The Cartwheel galaxy is the latest cosmic snapshot from the Webb telescope

The Cartwheel galaxy is the latest cosmic snapshot from the Webb telescope
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Scientists released the latest images of NASA’s triumphant James Webb Space Telescope. the most recent release documents the Cartwheel galaxy, which lies some 500 million light-years from our planet and is aptly named for its wheel-like appearance, complete with a central hub, tire, and even wavy fluorescent spokes. Webb also recorded two smaller companion galaxies next to Cartwheel.

The new images come on the heels of NASA’s presentation on July 12, five opening scenes captured by the Webb telescope, the most powerful space observatory built to date. Since they were released on December 2. On February 25, Webb’s 18 hexagonal golden mirrors have lined up to capture other targets in space, although not all images have been released. Snapshots have been included South Ring Nebularesembling a soap bubble expanding from a dead star, and the striking Carina nebulacomposed of swirling dust similar to jagged cliffs.

Astronomers have been studying the Cartwheel galaxy for decades. Initially, it was surveyed from two ground-based observatories in Australia, first the UK’s Schmidt telescope and then the Anglo-Australian telescope. But he is best known for hubble space telescopewhich images produced in the 1990s with more details of the composition of the galaxy. And just as the Webb, in July, revealed the presence of even more distant galaxies hiding from our sighthis Cartwheel photographs magnified the detailed star formation within the galaxy’s rings and the dozens of other star systems beyond.

Cartwheel’s appearance stems from a collision of two galaxies that occurred hundreds of millions of years ago. “We guess that Cartwheel probably started out looking like the Milky Way, and then this other galaxy moved on,” he said. marcia rieke, principal investigator of the near-infrared camera, or NIR camera, one of the science instruments on the Webb telescope. However, the smaller galaxy, instead of getting caught up in the great spiral it was entering, continued on, moving away from the larger one. It is not seen in the image that NASA published.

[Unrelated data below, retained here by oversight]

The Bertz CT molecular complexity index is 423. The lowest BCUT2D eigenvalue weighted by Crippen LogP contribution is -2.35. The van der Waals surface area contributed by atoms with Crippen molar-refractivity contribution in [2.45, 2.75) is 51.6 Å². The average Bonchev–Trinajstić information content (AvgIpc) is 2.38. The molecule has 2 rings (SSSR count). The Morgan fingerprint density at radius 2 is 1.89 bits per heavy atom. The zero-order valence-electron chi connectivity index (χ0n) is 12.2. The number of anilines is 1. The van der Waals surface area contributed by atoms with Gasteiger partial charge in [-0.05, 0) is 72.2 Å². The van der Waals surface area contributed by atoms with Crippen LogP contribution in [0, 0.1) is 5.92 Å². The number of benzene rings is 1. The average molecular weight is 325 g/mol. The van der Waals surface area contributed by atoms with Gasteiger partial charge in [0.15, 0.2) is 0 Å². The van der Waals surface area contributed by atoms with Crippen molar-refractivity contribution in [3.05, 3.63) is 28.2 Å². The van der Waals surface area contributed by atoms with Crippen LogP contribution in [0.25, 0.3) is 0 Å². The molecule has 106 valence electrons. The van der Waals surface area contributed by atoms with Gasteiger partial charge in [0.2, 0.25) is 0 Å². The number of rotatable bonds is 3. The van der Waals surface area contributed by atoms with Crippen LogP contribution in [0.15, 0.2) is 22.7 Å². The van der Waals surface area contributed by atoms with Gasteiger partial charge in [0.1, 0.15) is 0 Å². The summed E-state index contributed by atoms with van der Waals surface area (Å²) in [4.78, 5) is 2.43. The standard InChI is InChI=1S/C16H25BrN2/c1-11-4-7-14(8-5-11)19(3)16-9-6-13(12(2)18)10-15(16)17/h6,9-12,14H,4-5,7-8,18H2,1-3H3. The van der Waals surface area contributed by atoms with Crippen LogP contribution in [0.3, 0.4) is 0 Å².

Galactic collisions are not uncommon in deep space, although it is rare that they result in a shape so perfect that it piques human curiosity. Kirk Borne, who was the principal investigator for the Hubble observation of Cartwheel but was not involved with Webb, said the galaxy’s strange shape, which formed by coincidence during the merger, has motivated astronomers to study it for decades.

Because a smaller galaxy collided with a larger one, and directly through its center, it was less disruptive to the shape of each galaxy, and both were relatively able to maintain their individuality. “What changed the shape of Cartwheel was the influence of the gravitational field of this other galaxy changing the orbits of the stars in the original Cartwheel galaxy,” said Dr. Rieke.

Dr. Borne, who has studied other galaxy collisions, described the smaller galaxy as a bullet that pierced the larger one. After observing the cosmic object in the 1990s, scientists noticed a trail of hydrogen gas following the smaller galaxy, which Dr. Borne called the “smoking gun” indicating that it had kept moving after create the new Cartwheel formation.

Cartwheel, already 1.5 times the size of the Milky Way, is still expanding and new stars are forming both within its outer ring and on its edge. However, there is no concrete answer as to how big Cartwheel will get, when it will stop growing, or what shape it will take when it does.

Cartwheel images were already in hand on July 12, although they were not available to the public until this week. have been filtered to make them more visually accessible, highlighting vivid blue-hued young stars and red-hued molecules of older stars and space dust floating between the rings. While it’s colorful, Joseph DePasquale, senior science imaging developer at the Space Telescope Science Institute, which manages the Webb and Hubble spacecraft, emphasized that stars and dust are actually detected as infrared light rather than colors.

New technology to detect that light in such detail is what distinguishes Webb’s images from those made by Hubble and the Anglo-Australian Telescope. While Hubble had some capabilities to record light in the infrared spectrum, Webbs are more advanced and create more vibrant images. The NIRCam, for example, which was built by about 25 people who worked with Dr. Rieke over 11 years, distinguishes between the infrared colors of stars, which are invisible to the human eye.

When Hubble captured Cartwheel in the 1990s, the galaxy’s “spokes” were obscured by clouds of light-scattering gas, making it difficult to see the thousands of stars forming within. Now, because Webb can study mid-infrared and near-infrared wavelengths of light, he can filter out space dust. That helps confirm some of the theories about Cartwheel’s composition that were formed using Hubble technology and uncover new information, such as the lack of star formation in some areas between the wheel’s spokes.

“I think the combination of the two telescopes, far from making one of them obsolete, actually only increases the benefits and power of Hubble because now we can make these comparisons,” Dr. Borne said.

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